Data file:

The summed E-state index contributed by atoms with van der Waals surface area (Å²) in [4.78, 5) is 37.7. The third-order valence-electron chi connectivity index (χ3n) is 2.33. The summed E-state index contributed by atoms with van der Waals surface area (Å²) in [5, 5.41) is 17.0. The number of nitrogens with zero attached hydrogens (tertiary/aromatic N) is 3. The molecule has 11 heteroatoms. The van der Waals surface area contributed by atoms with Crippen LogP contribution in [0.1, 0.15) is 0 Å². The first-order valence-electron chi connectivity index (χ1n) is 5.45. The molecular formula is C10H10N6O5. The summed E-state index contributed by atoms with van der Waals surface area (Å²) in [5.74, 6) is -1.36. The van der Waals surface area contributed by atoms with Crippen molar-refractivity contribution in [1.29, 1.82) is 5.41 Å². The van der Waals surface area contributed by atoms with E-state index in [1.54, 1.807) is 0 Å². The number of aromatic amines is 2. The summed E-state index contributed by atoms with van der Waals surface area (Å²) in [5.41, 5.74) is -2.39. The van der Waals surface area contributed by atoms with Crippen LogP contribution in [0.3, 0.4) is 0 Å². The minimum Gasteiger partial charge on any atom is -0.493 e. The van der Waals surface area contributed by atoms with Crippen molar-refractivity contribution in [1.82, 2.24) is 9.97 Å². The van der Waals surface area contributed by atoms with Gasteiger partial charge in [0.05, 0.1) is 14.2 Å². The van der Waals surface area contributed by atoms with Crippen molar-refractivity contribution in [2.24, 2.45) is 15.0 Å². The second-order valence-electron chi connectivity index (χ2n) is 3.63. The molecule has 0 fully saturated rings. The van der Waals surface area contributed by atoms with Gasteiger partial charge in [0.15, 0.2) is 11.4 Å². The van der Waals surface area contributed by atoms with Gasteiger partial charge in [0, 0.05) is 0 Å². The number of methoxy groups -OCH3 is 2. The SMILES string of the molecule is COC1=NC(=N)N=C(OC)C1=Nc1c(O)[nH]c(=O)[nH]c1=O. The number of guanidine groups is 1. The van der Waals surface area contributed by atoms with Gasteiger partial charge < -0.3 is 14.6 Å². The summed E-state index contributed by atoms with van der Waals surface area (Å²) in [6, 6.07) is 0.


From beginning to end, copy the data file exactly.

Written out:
The summed E-state index contributed by atoms with van der Waals surface area (Å²) in [4.78, 5) is 37.7. The third-order valence-electron chi connectivity index (χ3n) is 2.33. The summed E-state index contributed by atoms with van der Waals surface area (Å²) in [5, 5.41) is 17.0. The number of nitrogens with zero attached hydrogens (tertiary/aromatic N) is 3. The molecule has 11 heteroatoms. The van der Waals surface area contributed by atoms with Crippen LogP contribution in [0.1, 0.15) is 0 Å². The first-order valence-electron chi connectivity index (χ1n) is 5.45. The molecular formula is C10H10N6O5. The summed E-state index contributed by atoms with van der Waals surface area (Å²) in [5.74, 6) is -1.36. The van der Waals surface area contributed by atoms with Crippen molar-refractivity contribution in [1.29, 1.82) is 5.41 Å². The van der Waals surface area contributed by atoms with E-state index in [1.54, 1.807) is 0 Å². The number of aromatic amines is 2. The summed E-state index contributed by atoms with van der Waals surface area (Å²) in [5.41, 5.74) is -2.39. The van der Waals surface area contributed by atoms with Crippen LogP contribution in [0.3, 0.4) is 0 Å². The minimum Gasteiger partial charge on any atom is -0.493 e. The van der Waals surface area contributed by atoms with Crippen molar-refractivity contribution in [1.82, 2.24) is 9.97 Å². The van der Waals surface area contributed by atoms with Gasteiger partial charge in [0.05, 0.1) is 14.2 Å². The van der Waals surface area contributed by atoms with Crippen molar-refractivity contribution in [2.24, 2.45) is 15.0 Å². The second-order valence-electron chi connectivity index (χ2n) is 3.63. The molecule has 0 fully saturated rings. The van der Waals surface area contributed by atoms with Gasteiger partial charge in [0.15, 0.2) is 11.4 Å². The van der Waals surface area contributed by atoms with Gasteiger partial charge in [0, 0.05) is 0 Å². The number of methoxy groups -OCH3 is 2. The SMILES string of the molecule is COC1=NC(=N)N=C(OC)C1=Nc1c(O)[nH]c(=O)[nH]c1=O. The number of guanidine groups is 1. The van der Waals surface area contributed by atoms with Gasteiger partial charge < -0.3 is 14.6 Å². The summed E-state index contributed by atoms with van der Waals surface area (Å²) in [6, 6.07) is 0.